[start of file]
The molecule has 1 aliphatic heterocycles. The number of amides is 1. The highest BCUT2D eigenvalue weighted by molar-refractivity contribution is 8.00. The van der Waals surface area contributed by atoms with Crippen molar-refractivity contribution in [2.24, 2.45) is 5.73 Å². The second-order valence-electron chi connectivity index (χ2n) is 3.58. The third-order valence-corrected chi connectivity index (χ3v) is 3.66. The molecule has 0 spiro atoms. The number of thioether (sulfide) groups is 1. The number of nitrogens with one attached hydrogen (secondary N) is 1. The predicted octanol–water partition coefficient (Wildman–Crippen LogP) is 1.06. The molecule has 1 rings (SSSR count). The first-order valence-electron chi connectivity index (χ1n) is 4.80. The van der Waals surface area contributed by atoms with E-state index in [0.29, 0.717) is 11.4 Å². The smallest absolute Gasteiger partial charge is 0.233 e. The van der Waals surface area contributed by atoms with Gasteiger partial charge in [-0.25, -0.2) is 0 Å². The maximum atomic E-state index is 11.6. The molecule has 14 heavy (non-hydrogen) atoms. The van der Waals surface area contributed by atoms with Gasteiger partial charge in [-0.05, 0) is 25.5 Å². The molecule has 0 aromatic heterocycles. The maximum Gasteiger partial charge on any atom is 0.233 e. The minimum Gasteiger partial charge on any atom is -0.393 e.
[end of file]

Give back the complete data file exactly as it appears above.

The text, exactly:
The molecule has 1 aliphatic heterocycles. The number of amides is 1. The highest BCUT2D eigenvalue weighted by molar-refractivity contribution is 8.00. The van der Waals surface area contributed by atoms with Crippen molar-refractivity contribution in [2.24, 2.45) is 5.73 Å². The second-order valence-electron chi connectivity index (χ2n) is 3.58. The third-order valence-corrected chi connectivity index (χ3v) is 3.66. The molecule has 0 spiro atoms. The number of thioether (sulfide) groups is 1. The number of nitrogens with one attached hydrogen (secondary N) is 1. The predicted octanol–water partition coefficient (Wildman–Crippen LogP) is 1.06. The molecule has 1 rings (SSSR count). The first-order valence-electron chi connectivity index (χ1n) is 4.80. The van der Waals surface area contributed by atoms with E-state index in [0.29, 0.717) is 11.4 Å². The smallest absolute Gasteiger partial charge is 0.233 e. The van der Waals surface area contributed by atoms with Gasteiger partial charge in [-0.25, -0.2) is 0 Å². The maximum atomic E-state index is 11.6. The molecule has 14 heavy (non-hydrogen) atoms. The van der Waals surface area contributed by atoms with Gasteiger partial charge in [-0.05, 0) is 25.5 Å². The molecule has 0 aromatic heterocycles. The maximum Gasteiger partial charge on any atom is 0.233 e. The minimum Gasteiger partial charge on any atom is -0.393 e.